Using Sound and Video in PowerPoint

Question:

I use Powerpoint regularly to give presentations. I’d like to include sound clips in my presentations but I’ve been to several talks where the speaker couldn’t play the sound files for whatever reason.

Answer:

PowerPoint does sometimes fail to play sound (and video) during a presentation. Typically the presentation works perfectly well on your computer, but fails on another computer.

There are two potential reasons.

Firstly, large sound files (and all video files) are NOT embedded in the presentation. PowerPoint holds a link to the external media file which it tries to use as needed. If you fail to copy the media file when you copy the presentation the play back will fail. The solution to this is: BEFORE you insert the sound/video into your presentation, place it in the same folder as the PowerPoint file. When you need to transfer the presentation to another computer, transfer the whole folder.

Secondly, PowerPoint relies on the appropriate codecs (multimedia drivers) being installed on the computer in a way that PowerPoint can make use of. If they are missing (or perhaps are a different version) then again the playback can fail. There is no simple solution to this – the status/version of the PowerPoint application at the venue for your presentation is rarely under your control.

Ideally you would use your own laptop for a presentation and avoid these problems. This is not always possible, and anyway you should always plan for your laptop failing or going missing.

My preferred strategy is to always have the multimedia files available (which you will if you copy the folder as described above) and be prepared to play them directly in a media player rather than through PowerPoint.

It would be very unusual to find a computer that did not have a media player installed (for example Windows Media Player, or QuickTime player on a Mac) and providing you stick with a standard audio format such as .mp3, then you can use that for playback.

I typically load the multimedia into the player and pause it, ready to go at the click of a button. I then start PowerPoint. At the appropriate point in my presentation I use the ALT+TAB key combination to switch to the media player and hit the play button. At the end, ALT+TAB back to the presentation.

This is not ideal, but it is reliable. It does slightly disrupt the flow of the presentation. Also, if you have many multi-media clips in the presentation, you have to open them individually in the player when required – you cannot usually have more than one clip queued up ready to play.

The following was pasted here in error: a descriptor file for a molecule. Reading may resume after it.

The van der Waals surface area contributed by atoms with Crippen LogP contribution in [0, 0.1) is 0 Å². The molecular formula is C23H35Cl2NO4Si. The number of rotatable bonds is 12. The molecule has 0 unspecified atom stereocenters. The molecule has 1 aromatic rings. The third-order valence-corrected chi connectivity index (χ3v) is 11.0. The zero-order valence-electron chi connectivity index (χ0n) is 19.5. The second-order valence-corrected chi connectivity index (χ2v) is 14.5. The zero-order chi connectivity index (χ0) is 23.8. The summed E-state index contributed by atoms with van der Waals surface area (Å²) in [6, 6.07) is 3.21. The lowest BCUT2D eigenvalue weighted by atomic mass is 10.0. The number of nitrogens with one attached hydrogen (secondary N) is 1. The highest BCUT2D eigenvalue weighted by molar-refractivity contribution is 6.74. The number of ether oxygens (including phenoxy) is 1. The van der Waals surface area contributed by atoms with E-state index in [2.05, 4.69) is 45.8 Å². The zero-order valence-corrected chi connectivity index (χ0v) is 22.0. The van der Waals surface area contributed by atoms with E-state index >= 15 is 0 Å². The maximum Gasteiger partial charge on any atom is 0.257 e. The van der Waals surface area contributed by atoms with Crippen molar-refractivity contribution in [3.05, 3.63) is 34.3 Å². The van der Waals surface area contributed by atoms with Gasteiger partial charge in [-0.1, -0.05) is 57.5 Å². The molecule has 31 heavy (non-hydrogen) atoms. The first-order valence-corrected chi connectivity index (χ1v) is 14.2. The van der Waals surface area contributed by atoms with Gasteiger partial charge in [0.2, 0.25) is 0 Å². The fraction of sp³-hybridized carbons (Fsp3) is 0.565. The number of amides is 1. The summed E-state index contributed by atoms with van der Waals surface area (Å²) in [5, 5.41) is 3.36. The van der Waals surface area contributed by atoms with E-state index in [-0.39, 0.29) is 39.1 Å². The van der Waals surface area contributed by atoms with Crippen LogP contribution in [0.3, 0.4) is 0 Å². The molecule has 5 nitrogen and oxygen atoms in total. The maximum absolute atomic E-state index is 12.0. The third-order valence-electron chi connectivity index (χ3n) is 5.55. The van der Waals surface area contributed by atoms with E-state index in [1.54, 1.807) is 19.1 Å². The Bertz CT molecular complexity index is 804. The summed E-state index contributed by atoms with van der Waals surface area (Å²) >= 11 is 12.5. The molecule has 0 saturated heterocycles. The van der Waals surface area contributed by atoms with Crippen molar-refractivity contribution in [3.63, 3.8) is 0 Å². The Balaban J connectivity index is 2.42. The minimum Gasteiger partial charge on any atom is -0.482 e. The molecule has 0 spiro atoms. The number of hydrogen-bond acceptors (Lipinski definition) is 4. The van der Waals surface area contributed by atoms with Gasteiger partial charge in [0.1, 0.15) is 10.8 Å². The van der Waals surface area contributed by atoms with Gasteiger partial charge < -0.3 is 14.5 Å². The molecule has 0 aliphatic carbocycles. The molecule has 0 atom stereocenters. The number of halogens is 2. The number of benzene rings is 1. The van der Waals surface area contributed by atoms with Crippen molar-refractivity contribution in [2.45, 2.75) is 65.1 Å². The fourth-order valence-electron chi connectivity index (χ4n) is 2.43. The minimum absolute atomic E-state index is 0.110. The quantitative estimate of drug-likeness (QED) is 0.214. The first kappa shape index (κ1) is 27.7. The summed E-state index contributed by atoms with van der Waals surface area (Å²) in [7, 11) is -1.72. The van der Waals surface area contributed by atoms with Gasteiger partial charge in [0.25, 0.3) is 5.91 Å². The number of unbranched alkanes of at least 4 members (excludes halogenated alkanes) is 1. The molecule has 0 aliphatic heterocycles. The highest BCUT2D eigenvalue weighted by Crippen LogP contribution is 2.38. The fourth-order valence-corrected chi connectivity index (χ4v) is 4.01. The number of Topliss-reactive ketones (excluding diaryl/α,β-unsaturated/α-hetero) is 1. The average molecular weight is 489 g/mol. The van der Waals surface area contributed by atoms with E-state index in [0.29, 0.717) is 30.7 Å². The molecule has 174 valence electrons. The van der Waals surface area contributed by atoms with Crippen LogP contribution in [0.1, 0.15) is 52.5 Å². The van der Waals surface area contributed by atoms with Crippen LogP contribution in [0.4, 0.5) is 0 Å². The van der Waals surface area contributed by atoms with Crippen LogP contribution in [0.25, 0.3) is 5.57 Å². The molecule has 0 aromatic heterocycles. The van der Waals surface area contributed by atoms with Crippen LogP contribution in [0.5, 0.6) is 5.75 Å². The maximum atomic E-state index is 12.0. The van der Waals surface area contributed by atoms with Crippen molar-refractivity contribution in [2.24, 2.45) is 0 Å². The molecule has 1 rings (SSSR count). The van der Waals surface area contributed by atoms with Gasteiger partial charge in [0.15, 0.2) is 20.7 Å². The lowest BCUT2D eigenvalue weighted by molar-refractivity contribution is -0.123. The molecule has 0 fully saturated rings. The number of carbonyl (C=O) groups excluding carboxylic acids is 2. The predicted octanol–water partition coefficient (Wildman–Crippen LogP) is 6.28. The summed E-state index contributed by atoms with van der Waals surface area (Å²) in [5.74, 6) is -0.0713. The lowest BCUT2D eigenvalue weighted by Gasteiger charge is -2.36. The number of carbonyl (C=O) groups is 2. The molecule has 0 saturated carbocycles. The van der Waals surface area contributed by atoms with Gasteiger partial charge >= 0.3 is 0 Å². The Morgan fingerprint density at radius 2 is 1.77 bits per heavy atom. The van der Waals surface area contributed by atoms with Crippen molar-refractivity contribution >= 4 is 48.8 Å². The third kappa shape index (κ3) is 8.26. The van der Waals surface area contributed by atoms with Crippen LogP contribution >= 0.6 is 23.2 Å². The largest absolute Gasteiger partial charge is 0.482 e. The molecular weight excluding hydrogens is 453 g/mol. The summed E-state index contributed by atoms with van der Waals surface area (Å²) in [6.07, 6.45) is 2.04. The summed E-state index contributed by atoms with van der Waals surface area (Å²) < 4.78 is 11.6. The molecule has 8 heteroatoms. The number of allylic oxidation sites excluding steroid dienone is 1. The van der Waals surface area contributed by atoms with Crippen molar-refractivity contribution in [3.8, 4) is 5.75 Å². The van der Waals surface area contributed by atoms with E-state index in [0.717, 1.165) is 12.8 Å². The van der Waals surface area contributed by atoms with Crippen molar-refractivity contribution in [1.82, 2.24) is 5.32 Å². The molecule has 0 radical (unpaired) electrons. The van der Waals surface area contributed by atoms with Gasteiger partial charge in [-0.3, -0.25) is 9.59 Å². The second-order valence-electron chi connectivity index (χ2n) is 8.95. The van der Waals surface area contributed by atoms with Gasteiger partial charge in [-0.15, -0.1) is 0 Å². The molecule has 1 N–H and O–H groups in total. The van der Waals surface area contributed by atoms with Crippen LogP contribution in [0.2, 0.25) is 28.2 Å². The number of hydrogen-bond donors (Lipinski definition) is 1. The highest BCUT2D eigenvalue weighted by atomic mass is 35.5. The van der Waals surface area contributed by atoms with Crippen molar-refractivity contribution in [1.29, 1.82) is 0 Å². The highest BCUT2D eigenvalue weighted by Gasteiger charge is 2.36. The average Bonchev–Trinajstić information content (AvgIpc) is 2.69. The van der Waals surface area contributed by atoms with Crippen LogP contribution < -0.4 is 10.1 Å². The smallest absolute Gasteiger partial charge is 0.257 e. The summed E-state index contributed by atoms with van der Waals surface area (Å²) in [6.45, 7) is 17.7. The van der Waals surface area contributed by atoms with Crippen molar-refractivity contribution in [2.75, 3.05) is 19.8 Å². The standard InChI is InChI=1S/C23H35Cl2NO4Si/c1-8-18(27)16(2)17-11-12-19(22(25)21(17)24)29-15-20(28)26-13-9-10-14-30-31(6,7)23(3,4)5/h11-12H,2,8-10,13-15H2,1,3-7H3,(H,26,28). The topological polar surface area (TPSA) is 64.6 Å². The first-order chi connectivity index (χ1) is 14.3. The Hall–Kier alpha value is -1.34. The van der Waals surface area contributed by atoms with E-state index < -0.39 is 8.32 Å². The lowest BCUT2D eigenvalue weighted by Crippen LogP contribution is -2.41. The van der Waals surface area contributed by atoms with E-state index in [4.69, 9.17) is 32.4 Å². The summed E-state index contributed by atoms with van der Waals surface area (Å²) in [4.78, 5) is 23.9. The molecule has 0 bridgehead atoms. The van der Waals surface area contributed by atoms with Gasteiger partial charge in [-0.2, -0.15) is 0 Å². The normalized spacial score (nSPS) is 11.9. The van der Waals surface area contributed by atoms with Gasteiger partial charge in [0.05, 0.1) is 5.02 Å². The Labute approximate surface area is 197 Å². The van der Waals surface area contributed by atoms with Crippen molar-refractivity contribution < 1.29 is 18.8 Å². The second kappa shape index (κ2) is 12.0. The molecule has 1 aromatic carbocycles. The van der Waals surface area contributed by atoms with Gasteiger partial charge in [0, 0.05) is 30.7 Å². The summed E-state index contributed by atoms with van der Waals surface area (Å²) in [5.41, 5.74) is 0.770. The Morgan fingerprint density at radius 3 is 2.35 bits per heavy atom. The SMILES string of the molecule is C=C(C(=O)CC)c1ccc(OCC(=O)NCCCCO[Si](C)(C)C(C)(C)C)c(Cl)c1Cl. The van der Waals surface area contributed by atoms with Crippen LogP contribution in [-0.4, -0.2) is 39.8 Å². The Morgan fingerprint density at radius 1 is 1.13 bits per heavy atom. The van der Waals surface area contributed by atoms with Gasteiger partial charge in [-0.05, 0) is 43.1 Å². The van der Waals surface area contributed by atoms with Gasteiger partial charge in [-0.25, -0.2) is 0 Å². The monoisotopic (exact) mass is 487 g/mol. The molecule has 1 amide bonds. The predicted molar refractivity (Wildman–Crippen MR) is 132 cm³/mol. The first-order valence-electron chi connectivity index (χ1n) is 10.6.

As with other aspects of you presentation (such as colour), it greatly helps if you can either get to the venue ahead of time and check out your presentation on the actual equipment to be used. Or, contact the AV technician in advance, perhaps sending a copy of the presentation for testing.

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2 Responses to “Using Sound and Video in PowerPoint”

  1. babs says:

    I often cannot get the sound to play with Power Point slides.
    This is a new Occurance….or sometimes it plays music for the first slide and then disappears. What is the problem…people I Fwd it to do not have a problem…HELP Thanks I do not have this problem with any other videos with sound. babs

  2. oxforditlp says:

    Sound files are treated a little differently to video files in PowerPoint. Small sound files are incorporated into the slideshow; when you copy the slideshow, the sound is copied with it. For larger sound files, PowerPoint leaves them as external files and links to them; when you copy the slideshow, you have to always remember to copy the sond files as well.

    The limit that PowerPoint uses for sound files when deciding whether to embedd the file or not is set to 100KB by default, You can change it:

    In PowerPoint 2007, click on the Office button, select PowerPoint Options (bottom of the menu), click Advanced, scroll down to the Save section, adjust the limit.

    In PowerPoint 2003, use the Tools|Options menu item, click on the General tab, adjust the limit

    PowerPoint supports a number of sound formats, but I have a suspicion that it only embeds WAV format sound files, even if the size is less than the limit you set.

    I ALWAYS place all media files in the same folder as the slide show BEFORE I include them in a slide. When I need to copy the slideshow, I copy the complete folder. It can be a little wasteful of space, but it can save a lot of embarrasment when you find the media doesn’t play.

    Most email clients don’t allow you to attach a folder, so if you need to email the presentation, you will need to zip it into a compressed folder. But remember, slideshows with multimedia can be BIG, so emailing isn’t always a good idea (and may not even be possible!).

    If you want to play an audio file across multiple slides (so it doesn’t stop when you change slides), you need to set this up in PowerPoint.

    In PowerPoint 2007, insert the sound as normal. Then click on the animations tab in the ribbon and choose custom animation. The custom animation pane will appear at the right of the window. There will be an entry in the animation list for the sound clip. Click on the drop down arrow to the right of the entry and choose Effect options. In the Effect tab of the Play Sound dialog, set a value in the Stop playing After which is more than the number of slides in the presentation. Click OK.
    In PowerPoint 2003, the process is the same. To get to the Custom Animation panel, use the Slide Show | Custom Animation menu option.

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